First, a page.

Kate Bender
The Bender family consisted of an older couple and
a younger one, who were thought to be brother and sister
but might have been married.

For another account of the Bloody Benders, see

I don't know how much of this information is correct, but it will give you a post-Halloween fright. Pretty obvious why the story didn't make it into the Little House books.

Infinities of love,

Janie Junebug


  1. It was nice to have a go through about the story...

    1. This comment makes absolutely no sense. What's nice about a family that murdered travelers?

  2. Hi Janie - I had heard the story before ... but certainly didn't remember it came from Ingalls ... I'm sure that kind of thing happened in those days ... dreadful ... cheers Hilary

  3. I'm not familiar with the Benders but can understand why this story didn't make it into her "Little House..." series.

  4. Not a story for the kids for sure. But it's good that the Little House book series was published for children as it's an interesting life for kids to learn about.

    Arlee Bird
    Tossing It Out

  5. I've actually heard that story--the family that murdered travelers through the curtain. It's documented. How chilling is that? Just goes to show crazies have always existed.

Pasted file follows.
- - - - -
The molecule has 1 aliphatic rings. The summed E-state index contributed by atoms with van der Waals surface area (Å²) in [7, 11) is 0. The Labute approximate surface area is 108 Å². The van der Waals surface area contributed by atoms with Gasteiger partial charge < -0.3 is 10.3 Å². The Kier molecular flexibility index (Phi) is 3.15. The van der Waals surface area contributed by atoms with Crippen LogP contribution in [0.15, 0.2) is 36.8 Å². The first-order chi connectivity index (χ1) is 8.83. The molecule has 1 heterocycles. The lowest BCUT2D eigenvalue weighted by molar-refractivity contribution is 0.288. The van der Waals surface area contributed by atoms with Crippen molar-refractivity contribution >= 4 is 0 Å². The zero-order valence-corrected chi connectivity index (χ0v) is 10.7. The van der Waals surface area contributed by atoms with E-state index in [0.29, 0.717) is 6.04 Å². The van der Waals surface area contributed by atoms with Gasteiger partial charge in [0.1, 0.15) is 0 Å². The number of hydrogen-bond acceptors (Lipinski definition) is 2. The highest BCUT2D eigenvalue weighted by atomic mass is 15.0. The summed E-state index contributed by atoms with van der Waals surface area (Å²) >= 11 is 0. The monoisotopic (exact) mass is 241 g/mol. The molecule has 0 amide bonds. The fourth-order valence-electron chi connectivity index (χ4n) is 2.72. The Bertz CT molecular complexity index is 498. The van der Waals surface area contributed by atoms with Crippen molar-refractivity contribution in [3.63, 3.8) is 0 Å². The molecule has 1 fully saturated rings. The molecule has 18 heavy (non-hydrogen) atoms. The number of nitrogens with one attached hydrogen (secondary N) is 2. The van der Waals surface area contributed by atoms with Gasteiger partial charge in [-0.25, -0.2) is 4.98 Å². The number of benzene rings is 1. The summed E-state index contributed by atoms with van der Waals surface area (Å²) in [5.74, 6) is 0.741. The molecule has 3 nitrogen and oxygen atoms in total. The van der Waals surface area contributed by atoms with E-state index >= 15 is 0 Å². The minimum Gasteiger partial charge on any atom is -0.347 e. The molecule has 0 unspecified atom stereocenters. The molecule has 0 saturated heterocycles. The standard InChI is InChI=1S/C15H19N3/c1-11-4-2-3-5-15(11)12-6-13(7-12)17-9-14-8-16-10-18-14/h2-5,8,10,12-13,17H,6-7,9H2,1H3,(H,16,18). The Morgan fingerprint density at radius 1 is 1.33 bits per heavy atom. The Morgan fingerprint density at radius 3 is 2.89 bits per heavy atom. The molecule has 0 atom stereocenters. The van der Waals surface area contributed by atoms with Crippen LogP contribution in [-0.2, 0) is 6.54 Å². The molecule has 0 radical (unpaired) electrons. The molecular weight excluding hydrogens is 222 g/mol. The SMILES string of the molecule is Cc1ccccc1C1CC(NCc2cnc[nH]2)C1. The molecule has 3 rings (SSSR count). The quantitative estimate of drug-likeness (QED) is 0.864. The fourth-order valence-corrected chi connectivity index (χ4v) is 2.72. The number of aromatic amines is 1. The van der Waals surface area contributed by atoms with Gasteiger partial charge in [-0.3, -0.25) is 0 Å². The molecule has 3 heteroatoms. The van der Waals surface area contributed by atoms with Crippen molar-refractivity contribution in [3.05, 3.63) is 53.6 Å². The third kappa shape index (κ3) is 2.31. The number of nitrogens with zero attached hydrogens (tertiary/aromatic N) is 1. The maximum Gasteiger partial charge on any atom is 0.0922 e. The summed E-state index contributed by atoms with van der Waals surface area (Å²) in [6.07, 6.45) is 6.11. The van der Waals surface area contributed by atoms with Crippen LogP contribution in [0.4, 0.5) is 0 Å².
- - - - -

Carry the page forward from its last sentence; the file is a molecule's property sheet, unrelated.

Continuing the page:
6. The Benders sounded like a terrible couple! How could anybody do a thing like that?

  7. Wow! Creepy! Creepy! Human beings are always looking for what they believe is an easy way to survive. Perfect time and place for murdering thieves!

  8. Interesting. There was a book I read not too long ago that featured a similar occurrence. The two main characters stop at an 'inn' along the way and are almost murdered by their hosts and discover other victims in their escape. I wonder if the author got the idea from the Bender family. How awful!

  9. If the Benders ran a B & B, they didn't get much return business!!

  10. Those kinds of things still happen today, if you read true crime stories. Women are just as bad as the men at dismembering and hiding their crimes. Perhaps the Benders received their just rewards at the hands of the vigilantes. Creepy for sure.

  11. I have heard of the Benders and the horrible things they did but agree it is unlikely the Charles Ingalls would have been involved in the hunt for them when they fled

  12. I have never heard about the Benders and will have to look them up. Talk about a serial killer family and this does go against all the Laura Ingalls Wilder stories. I wonder if this is where "I went on a bender last week" came from which is always about alcohol but just wondering.

  13. The hammers used to smash the skulls of the victims of the Bloody Benders is on display in a museum in Cherryvale, KS., as well as a historical marker that is just north of town. Although where the cabin sat is just an empty field now. There are a lot of accounts of their murders and recently a story aired on Investigation Discovery Channel aobut it.

  14. Wow! That is crazy! Sounds like what is going on in South Carolina.

    I have to check out this book.